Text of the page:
The noise of opportunity

Everywhere you go you’re faced with nearly infinite choices and opportunities. Whether feature creep on your products or product creep where you try to be all things to all people. Someone, maybe you, has a new idea that seems like the next big thing. FOMO makes you want to pursue it. After all, what if your competitors beat you to it? 

It’s especially important to stay focused when your business is just starting out. Too many choices requiring customers to do too much research slows the decision making. It may even cause a prospect to never choose or go elsewhere.

Simplicity is elegant. But hard. Complexity is easy. You can always add more. It’s hard to subtract. Even harder in large organizations where many different departments may want their stamp on a product. To appease, excess features get added in. Even if it seems like an easy add, it may not make sense for your business.

How do you sift through the noise to only pursue the opportunities that are going to have the most impact? 

It starts with focus on a clear brand strategy. Is yours a map for growing your business? Is it designed customer first rather than you first?

Do you know what pain points this opportunity or thing is solving for your customers? Do you know if your solving the right problem? If not, find out. You might here a customer crying out for this new feature. And maybe they’re the squeaky wheel making loud noises. It may seem obvious but make sure enough customers also have this problem and that they’re willing to pay for your solution.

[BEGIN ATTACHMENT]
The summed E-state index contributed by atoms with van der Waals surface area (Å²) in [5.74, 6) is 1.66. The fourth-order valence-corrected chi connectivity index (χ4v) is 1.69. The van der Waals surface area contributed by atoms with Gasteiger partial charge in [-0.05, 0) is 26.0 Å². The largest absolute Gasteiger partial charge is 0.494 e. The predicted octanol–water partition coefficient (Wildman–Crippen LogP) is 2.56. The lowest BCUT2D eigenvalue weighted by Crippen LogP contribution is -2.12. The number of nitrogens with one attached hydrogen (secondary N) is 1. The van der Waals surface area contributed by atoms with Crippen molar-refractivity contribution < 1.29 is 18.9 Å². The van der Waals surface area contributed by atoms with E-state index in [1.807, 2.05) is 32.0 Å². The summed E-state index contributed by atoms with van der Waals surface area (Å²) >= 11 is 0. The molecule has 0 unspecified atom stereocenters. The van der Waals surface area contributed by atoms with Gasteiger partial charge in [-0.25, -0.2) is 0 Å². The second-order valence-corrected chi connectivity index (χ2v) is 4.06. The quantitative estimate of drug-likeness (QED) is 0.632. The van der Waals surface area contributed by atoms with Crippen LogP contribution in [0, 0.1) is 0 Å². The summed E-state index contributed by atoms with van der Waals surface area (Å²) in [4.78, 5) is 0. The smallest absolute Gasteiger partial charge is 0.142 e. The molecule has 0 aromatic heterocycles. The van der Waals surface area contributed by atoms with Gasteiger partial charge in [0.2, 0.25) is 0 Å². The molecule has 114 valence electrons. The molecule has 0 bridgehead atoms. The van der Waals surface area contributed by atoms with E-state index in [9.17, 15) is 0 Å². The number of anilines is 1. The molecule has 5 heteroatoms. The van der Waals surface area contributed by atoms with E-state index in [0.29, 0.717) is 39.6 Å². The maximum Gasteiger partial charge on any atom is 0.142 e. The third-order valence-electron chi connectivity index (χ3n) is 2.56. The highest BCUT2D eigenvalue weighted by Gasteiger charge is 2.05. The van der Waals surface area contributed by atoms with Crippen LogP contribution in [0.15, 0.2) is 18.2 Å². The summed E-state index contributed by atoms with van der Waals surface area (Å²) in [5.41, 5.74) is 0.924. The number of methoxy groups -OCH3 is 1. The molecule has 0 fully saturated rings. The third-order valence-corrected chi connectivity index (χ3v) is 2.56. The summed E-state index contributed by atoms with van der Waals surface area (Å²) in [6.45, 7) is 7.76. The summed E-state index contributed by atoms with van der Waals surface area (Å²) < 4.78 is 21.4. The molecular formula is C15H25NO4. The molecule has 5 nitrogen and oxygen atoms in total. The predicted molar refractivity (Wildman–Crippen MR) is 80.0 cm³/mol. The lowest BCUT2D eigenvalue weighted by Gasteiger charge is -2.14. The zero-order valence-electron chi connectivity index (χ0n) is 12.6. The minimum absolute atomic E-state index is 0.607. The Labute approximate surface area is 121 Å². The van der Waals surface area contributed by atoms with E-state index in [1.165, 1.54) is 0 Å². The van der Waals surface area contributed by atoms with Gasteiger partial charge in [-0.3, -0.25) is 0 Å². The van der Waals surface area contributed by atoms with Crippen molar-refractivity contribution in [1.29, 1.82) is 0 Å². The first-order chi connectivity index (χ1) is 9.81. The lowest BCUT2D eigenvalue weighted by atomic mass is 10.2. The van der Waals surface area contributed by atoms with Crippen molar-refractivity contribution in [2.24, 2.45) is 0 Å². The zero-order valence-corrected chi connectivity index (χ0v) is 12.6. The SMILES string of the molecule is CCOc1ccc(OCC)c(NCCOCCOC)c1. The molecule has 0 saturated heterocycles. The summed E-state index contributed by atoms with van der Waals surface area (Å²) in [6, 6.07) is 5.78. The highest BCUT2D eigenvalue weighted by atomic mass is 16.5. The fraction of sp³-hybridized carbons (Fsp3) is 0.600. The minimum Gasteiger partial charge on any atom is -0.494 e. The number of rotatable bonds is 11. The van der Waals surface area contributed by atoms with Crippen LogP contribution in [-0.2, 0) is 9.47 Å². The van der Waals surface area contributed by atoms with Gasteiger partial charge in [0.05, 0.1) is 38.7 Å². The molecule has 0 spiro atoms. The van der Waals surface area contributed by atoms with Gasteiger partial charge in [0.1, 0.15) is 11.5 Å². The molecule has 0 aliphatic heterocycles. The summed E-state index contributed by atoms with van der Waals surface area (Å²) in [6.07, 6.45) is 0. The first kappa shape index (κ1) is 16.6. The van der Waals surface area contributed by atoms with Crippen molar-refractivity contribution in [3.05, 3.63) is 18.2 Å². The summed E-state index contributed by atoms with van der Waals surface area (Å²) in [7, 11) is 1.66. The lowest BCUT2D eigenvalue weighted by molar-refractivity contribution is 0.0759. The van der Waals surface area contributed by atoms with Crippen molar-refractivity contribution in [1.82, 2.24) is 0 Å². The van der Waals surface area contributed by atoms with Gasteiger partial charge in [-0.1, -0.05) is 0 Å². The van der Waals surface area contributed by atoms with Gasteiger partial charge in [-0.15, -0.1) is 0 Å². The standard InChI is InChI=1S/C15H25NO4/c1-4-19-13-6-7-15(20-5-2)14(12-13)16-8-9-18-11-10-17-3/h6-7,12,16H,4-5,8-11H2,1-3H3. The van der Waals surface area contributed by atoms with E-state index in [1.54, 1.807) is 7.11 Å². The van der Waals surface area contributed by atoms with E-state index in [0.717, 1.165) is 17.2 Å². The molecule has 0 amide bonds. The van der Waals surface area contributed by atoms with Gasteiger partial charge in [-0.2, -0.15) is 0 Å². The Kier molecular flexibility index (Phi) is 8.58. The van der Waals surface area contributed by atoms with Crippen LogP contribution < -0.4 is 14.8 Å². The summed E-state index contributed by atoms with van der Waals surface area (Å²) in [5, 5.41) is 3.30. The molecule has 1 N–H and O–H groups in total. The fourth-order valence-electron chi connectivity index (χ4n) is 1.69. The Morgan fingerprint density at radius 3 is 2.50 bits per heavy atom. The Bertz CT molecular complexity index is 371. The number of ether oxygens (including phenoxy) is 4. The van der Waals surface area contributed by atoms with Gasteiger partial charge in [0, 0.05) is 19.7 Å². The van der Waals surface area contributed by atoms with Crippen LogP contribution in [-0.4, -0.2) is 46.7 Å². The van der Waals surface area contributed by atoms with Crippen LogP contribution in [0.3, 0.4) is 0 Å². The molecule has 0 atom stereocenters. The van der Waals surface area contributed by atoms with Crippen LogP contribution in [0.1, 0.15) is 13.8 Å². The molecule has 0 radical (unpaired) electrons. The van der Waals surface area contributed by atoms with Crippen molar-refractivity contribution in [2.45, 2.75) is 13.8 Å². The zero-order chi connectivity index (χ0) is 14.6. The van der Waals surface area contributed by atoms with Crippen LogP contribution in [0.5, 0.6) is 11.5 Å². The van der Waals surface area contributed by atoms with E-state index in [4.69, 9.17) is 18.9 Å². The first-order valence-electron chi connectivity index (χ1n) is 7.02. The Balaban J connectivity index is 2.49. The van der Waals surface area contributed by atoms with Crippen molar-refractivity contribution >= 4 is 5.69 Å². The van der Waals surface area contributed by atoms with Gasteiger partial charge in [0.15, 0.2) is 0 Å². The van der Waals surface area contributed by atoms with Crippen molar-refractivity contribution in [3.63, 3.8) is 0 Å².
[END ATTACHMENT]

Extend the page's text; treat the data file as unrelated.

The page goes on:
Next, will the opportunity add 10x value you to your customers and 10x revenue to your company? Incremental changes, unless they’re fixing something that’s broken aren’t likely game changers. The little things matter in terms of execution. But simplicity rules.

Will this take you away from your core, deliver short-term gains but long-term pains? Will it cause other areas of your business to suffer? Or will it enhance the business you already have?

Is this opportunity a distraction from working on bigger problems? Is this a bandage which helps you avoid what’s hard but important?

None of us, and no businesses can do it all or be all things to all people. Businesses need to grow. The best do it with intention and focus. We all need to work on the opportunities that are going to have the most impact. A project that adds $500,000 to your bottom line may take as much time as a project that adds $10 million. 

The key is clarity of direction. Avoid opportunities that distract from your core. Create a simple framework to evaluate the opportunities knocking on your door. Many likely don’t pass the sniff test. Those that do should be put through an evaluation process. This process need not be complicated. Make it quick. And then, invest your time in those that merit deeper exploration. It’s those that have the potential to scale. Scale doesn’t always have to be a hockey stick.

There are opportunities that may be awesome but not right now. Park them in a garage and revisit twice a year.  There’s an art to choosing opportunities that comes from experience and customer intelligence. It comes from listening and being empathetic. 

With the right filters you increase your odds of seizing opportunities that are more fun and more profitable while creating the most value for your customers. 

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